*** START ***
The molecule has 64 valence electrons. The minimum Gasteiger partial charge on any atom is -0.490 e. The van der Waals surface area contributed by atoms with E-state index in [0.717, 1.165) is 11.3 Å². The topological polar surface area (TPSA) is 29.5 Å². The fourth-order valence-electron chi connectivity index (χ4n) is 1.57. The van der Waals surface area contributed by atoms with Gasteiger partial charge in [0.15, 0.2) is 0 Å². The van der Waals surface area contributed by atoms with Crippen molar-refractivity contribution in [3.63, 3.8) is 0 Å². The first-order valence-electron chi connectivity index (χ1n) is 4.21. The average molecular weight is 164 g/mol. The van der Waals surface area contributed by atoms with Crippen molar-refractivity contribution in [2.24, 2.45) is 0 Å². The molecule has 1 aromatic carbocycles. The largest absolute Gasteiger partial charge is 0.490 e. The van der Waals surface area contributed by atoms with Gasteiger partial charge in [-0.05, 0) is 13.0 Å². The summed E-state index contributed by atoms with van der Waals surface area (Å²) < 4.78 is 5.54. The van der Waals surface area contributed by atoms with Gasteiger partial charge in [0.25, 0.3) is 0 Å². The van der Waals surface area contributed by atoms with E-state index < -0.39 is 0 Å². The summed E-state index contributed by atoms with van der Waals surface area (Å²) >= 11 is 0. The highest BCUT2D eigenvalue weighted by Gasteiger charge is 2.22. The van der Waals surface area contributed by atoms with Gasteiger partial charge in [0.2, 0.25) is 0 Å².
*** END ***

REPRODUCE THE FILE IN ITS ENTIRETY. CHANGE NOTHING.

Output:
The molecule has 64 valence electrons. The minimum Gasteiger partial charge on any atom is -0.490 e. The van der Waals surface area contributed by atoms with E-state index in [0.717, 1.165) is 11.3 Å². The topological polar surface area (TPSA) is 29.5 Å². The fourth-order valence-electron chi connectivity index (χ4n) is 1.57. The van der Waals surface area contributed by atoms with Gasteiger partial charge in [0.15, 0.2) is 0 Å². The van der Waals surface area contributed by atoms with Crippen molar-refractivity contribution in [3.63, 3.8) is 0 Å². The first-order valence-electron chi connectivity index (χ1n) is 4.21. The average molecular weight is 164 g/mol. The van der Waals surface area contributed by atoms with Crippen molar-refractivity contribution in [2.24, 2.45) is 0 Å². The molecule has 1 aromatic carbocycles. The largest absolute Gasteiger partial charge is 0.490 e. The van der Waals surface area contributed by atoms with Gasteiger partial charge in [-0.05, 0) is 13.0 Å². The summed E-state index contributed by atoms with van der Waals surface area (Å²) < 4.78 is 5.54. The van der Waals surface area contributed by atoms with Gasteiger partial charge in [0.25, 0.3) is 0 Å². The van der Waals surface area contributed by atoms with E-state index < -0.39 is 0 Å². The summed E-state index contributed by atoms with van der Waals surface area (Å²) >= 11 is 0. The highest BCUT2D eigenvalue weighted by Gasteiger charge is 2.22. The van der Waals surface area contributed by atoms with Gasteiger partial charge in [0.2, 0.25) is 0 Å².